Scripting... What?

This is just one of the questions you won't be asking after you've finished reading this blog!

I'm going to outline some of the basics in Brick Hill scripting that should hopefully kick-start you guys to start making some more interactive and fun games.

First of all, I think we should get familiar with the Workshop.
In order to script, you must click on a brick and click this button:
This change the 3D environment to a text-based one, where you can begin writing your amazing scripts. But, before we start that, there's some other changes you might want to make.
Once on this page, you can press F9 on your keyboard to select a different text editor. Usually I use Notepad++, as shown here:

Now you know how to open and edit scripts, let's start writing some!
To keep things simple, I'm going to begin with a simple countdown script that announces the start and end of a minigame, and respawns everybody when it's finished.

Making a Timer

First of all, we need to define some variables.
I've gone for MAX_TIME and TIME because we'll need to be able to know how far the timer has gone, and how far it needs to go. Both are global variables because other aspects of our game might depend on what the time is, so we can always call them from different objects:

Now we need something to continually reduce the timer. To achieve this, we can use the schedule() function.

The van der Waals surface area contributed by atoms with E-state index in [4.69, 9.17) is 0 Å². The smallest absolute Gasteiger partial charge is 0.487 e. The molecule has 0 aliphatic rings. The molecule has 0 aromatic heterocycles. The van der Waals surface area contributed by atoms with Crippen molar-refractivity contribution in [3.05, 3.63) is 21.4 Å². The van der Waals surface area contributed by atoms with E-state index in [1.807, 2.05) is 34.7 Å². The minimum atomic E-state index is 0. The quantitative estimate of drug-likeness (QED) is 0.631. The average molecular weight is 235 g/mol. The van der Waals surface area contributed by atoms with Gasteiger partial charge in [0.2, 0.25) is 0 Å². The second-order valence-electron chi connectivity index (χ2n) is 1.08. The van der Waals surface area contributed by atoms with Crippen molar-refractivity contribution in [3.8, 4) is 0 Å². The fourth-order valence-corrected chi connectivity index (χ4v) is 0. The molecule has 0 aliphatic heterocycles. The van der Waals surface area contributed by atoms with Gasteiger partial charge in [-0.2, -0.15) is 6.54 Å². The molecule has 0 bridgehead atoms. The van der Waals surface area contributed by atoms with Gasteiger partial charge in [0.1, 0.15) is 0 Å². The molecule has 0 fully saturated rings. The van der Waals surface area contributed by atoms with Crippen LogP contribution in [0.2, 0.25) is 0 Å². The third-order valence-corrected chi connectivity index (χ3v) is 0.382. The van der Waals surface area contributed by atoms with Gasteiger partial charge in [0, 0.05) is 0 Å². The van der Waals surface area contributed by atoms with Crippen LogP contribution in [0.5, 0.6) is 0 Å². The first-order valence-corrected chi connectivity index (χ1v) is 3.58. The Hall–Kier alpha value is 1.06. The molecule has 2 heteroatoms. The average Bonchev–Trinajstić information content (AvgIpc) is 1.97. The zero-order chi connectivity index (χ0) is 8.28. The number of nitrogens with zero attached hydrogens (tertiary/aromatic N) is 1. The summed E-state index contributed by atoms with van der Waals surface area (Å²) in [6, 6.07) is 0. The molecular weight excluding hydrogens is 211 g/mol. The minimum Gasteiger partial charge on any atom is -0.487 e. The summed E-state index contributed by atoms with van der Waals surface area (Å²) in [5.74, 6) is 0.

Here, I have created a basic script that will eventually handle all of the timing for my minigame.
Right now, all my script does is subtract one from the time, then sets up a 1000 millisecond (1 second) schedule to execute itself.
Essentially, we have a loop that will cause our time to count down once per second.

While that's good, our timer won't stop at zero. In fact, it will keep going down to -1, -2, and so on... How can we stop that?

Our script is a bit more complex now, but hopefully you should be able to follow.
I've now added an if/else statement, where it checks if our timer has reached zero seconds yet (in other words, it is done counting down). If it has, it sets our time back to our MAX_TIME variable, then waits 10,000 milliseconds before counting down.
This means that there's a 10 second "lobby time" between each round.

This is all looking very nice, but how will our users know what the time is, or when our minigame is starting? Thankfully, we have lots of scripts that can do that;

In this script, I've added some basic messageAll() functions and a topPrintAll(). What this will do is, when the timer is 120 seconds (i.e. the start of our minigame) it will send everybody a chat message letting them know that it's a new round.
In each step after that, so long as the time is greater than zero (i.e. the round is still active) it will print at the top of the users' screen how long they have left.
At the end of the minigame, when our TIME = 0, it sends two chat messages letting them know that it's over, and how long they have to wait until the new round.
Cool, right? Let's see it in action!
All we need to do is add at the end of our script, otherwise the countdown won't start.

Nice work, now our game has a timer!
You can decorate your script with other things, such as respawning every player at the start of the minigame like this:

This cycles through all players and respawns them using their unique object id.

Our finished code:
global.MAX_TIME = 120;
global.TIME = 0;

script = '
if(global.TIME > 0) {
if(global.TIME == 120) {
messageAll("The minigame has started!");
with obj_client {playerRespawn(id);}
topPrintAll(string(global.TIME)+" seconds remaining",1);
global.TIME -= 1;
} else {
messageAll("The minigame is over!");
messageAll("Restarting in 10 seconds...");
global.TIME = global.MAX_TIME;